With this release, you can do just that! Let’s dive in and see how this works.

Access Power BI Tenant Settings

The tenant settings are part of the Power BI admin portal. To get to the Power BI admin portal:

· Select the settings gear in the top right of the Power BI service.

· Select Admin portal.

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· Select Tenant settings

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We’ve re-designed the Power BI Tenant settings page to make it easier to find the different settings and make it easier to manage the different settings.


To access the Power BI admin portal, your account needs to be marked as a Global Admin within Office 365 or Azure Active Directory, or have been assigned the Power BI service administrator role. For more information about the Power BI service administrator role, see Understanding the Power BI admin role.

Granular Tenant Settings

Let’s start by changing the tenant setting for sharing content to external users.

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In the above image, you can see that all users in the organization can share dashboards to external users.

In case we wanted to prevent all users from sharing Power BI content externally, we’d simply disable it.

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Instead, let’s say that we have a security group called Power BI Authors and we only want members of this security group to be able to share outside the tenant.

To do that we would switch the setting to enabled and change the Apply to part to Specific security groups.Then we would set Power BI Authors as the security group that can share externally.

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Once you hit Apply, only users who are in the Power BI Authors group will be allowed to share externally.

Other users in the tenant will get a message that they can’t share content outside to external users!

Let’s take it one more step further now.

What if you wanted all users in the Power BI Authors security group to be able to share externally, except the users in the Finance department.

To do that, you would check the Except specific security groups option. Then enter the corresponding security group for the Finance department.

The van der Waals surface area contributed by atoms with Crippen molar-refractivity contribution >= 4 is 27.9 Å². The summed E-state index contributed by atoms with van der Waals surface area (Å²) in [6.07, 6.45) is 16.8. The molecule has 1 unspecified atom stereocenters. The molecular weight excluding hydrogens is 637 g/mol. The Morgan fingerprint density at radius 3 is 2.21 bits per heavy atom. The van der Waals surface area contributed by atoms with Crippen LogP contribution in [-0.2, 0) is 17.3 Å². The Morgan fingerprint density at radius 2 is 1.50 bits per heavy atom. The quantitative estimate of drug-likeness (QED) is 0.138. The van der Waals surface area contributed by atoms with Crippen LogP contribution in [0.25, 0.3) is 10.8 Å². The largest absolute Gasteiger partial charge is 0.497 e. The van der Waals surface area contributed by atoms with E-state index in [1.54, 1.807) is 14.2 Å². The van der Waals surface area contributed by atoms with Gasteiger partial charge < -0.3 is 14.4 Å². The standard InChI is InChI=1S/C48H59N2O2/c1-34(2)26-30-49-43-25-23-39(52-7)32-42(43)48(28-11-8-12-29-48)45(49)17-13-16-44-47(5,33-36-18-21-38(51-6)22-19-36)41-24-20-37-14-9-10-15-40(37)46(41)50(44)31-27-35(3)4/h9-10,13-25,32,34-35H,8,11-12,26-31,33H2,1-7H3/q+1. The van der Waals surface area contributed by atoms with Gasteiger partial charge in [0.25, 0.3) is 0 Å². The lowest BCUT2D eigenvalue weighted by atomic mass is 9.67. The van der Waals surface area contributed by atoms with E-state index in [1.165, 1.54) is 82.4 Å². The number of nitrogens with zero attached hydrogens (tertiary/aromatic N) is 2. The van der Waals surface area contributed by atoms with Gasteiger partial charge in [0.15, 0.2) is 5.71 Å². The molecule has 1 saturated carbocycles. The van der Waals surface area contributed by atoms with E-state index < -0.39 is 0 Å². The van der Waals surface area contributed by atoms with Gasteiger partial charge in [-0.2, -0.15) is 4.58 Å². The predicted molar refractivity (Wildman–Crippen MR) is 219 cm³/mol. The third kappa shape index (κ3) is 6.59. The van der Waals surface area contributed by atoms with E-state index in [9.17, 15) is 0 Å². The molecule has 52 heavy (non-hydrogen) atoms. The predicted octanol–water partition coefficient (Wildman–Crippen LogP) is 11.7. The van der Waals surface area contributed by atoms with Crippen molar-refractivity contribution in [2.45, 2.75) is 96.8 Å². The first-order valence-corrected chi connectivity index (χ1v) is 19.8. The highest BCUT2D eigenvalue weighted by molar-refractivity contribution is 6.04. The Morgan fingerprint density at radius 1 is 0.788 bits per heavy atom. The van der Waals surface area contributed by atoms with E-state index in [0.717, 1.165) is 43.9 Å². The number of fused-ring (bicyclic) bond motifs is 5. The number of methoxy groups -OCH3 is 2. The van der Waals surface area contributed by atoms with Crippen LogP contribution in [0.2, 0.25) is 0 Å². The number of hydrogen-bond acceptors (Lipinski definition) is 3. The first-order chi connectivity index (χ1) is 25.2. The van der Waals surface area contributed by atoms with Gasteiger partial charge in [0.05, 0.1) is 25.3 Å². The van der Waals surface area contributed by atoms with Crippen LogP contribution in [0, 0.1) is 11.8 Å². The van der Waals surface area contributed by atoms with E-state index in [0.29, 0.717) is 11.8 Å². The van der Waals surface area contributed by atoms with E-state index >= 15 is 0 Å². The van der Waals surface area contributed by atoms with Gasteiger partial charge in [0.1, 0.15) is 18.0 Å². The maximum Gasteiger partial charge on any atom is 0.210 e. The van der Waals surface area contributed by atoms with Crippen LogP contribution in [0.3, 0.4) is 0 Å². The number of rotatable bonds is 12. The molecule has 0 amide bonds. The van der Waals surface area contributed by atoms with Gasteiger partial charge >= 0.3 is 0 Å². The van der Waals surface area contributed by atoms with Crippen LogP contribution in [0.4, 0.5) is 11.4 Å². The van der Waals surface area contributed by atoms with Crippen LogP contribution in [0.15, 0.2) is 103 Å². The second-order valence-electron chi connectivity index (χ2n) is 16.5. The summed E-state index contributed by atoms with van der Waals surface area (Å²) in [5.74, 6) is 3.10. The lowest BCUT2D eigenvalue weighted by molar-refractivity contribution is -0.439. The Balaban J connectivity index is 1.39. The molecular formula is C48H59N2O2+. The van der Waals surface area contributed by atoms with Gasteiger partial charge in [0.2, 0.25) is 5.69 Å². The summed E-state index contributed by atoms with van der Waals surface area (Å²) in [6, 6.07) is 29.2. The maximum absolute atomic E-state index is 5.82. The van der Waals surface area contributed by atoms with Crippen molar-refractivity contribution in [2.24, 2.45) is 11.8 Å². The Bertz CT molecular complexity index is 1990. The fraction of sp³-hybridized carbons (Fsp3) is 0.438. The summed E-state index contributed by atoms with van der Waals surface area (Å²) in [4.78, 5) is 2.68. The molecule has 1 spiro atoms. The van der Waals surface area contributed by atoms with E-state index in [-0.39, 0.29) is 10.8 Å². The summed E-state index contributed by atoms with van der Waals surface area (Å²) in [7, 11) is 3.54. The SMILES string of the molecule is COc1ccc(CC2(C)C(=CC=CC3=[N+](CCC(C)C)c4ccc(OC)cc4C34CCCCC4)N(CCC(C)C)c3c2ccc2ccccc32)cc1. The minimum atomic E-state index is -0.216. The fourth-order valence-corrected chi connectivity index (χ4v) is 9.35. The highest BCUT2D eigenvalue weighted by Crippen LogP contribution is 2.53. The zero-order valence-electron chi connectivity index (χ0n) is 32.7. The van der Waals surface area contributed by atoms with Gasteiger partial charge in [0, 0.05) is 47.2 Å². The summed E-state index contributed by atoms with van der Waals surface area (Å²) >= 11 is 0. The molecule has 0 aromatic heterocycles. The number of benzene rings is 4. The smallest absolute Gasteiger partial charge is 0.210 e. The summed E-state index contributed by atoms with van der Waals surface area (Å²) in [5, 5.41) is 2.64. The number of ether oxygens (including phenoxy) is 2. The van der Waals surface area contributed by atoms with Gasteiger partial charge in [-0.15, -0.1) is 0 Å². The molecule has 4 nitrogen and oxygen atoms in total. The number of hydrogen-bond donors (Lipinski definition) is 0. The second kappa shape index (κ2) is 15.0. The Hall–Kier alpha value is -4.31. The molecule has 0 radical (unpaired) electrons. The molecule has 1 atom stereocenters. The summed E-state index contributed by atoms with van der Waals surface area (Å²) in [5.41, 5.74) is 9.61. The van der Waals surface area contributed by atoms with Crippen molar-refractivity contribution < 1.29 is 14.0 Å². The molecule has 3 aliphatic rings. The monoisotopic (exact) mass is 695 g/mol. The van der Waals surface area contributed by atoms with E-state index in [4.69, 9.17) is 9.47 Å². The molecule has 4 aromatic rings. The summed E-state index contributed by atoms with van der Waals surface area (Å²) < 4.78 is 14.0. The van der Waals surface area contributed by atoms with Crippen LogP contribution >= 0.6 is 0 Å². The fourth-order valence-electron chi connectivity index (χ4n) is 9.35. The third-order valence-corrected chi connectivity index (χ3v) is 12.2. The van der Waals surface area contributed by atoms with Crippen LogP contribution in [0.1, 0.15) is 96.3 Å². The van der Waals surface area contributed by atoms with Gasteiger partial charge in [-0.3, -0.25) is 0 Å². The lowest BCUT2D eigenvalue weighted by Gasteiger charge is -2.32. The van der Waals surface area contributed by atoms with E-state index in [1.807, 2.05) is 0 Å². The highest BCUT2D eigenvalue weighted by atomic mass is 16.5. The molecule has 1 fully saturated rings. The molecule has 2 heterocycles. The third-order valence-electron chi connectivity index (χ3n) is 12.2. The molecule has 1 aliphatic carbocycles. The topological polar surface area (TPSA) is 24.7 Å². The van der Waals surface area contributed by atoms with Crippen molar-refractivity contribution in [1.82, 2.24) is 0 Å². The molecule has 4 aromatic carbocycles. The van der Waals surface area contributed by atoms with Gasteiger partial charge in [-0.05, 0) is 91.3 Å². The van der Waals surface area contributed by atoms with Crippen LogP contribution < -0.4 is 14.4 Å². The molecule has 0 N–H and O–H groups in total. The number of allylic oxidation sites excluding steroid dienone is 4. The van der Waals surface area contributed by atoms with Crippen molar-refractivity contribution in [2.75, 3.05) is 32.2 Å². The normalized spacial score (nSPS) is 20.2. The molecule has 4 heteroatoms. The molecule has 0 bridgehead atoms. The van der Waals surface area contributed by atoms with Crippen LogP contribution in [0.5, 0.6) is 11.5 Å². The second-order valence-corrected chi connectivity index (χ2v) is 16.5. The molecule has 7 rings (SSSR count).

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Now all members of Power BI Authorsexcept members who belong to Finance Department can share content externally.

That was easy, right?

With these different options, you have the flexibility to control exactly which users can use the different features in Power BI.

At this time, the following tenant settings can now be managed at a granular level:

  • Share content to external users
  • Export reports as PowerPoint presentations
  • Print dashboards and reports
  • Publish content packs to the entire organization
  • Create template organizational content packs
  • Use Analyze in Excel with on-premises datasets

We plan to make other controls like Publish to web will be made granular as well in the coming months.

We would love to know what you think about this new capability. Try out the granular tenant settings today and let us know what you think in the comments below.

Also, in case you missed recent announcements about administration in Power BI, here’s a short recap:

  • Recently, we released the Power BI service administrator role. Previously only global tenant administrators could manage Power BI. The new role allows for Power BI specific administration. Read more about it here.
  • The Power BI auditing preview is available to all regions except sovereign clouds. Read about that announcement here.

Documentation Links:

Granular admin controls

Power BI service administrator role

Power BI auditing preview

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Microsoft Power BI Blog | Microsoft Power BI

Exinda offers granular WAN orchestration, more control for users

Exinda Networks has introduced three new features to its WAN orchestration product to allow businesses to manage their bandwidth at a more granular level, with more control over quality of service for applications.

Many businesses have given up the fight against applications like Facebook, but they still need to ensure that non-critical applications aren’t eating up too many network resources. They also want to be able to parse out user attributes and set policies accordingly, like defining specific levels of service or bandwidth limits to different user groups.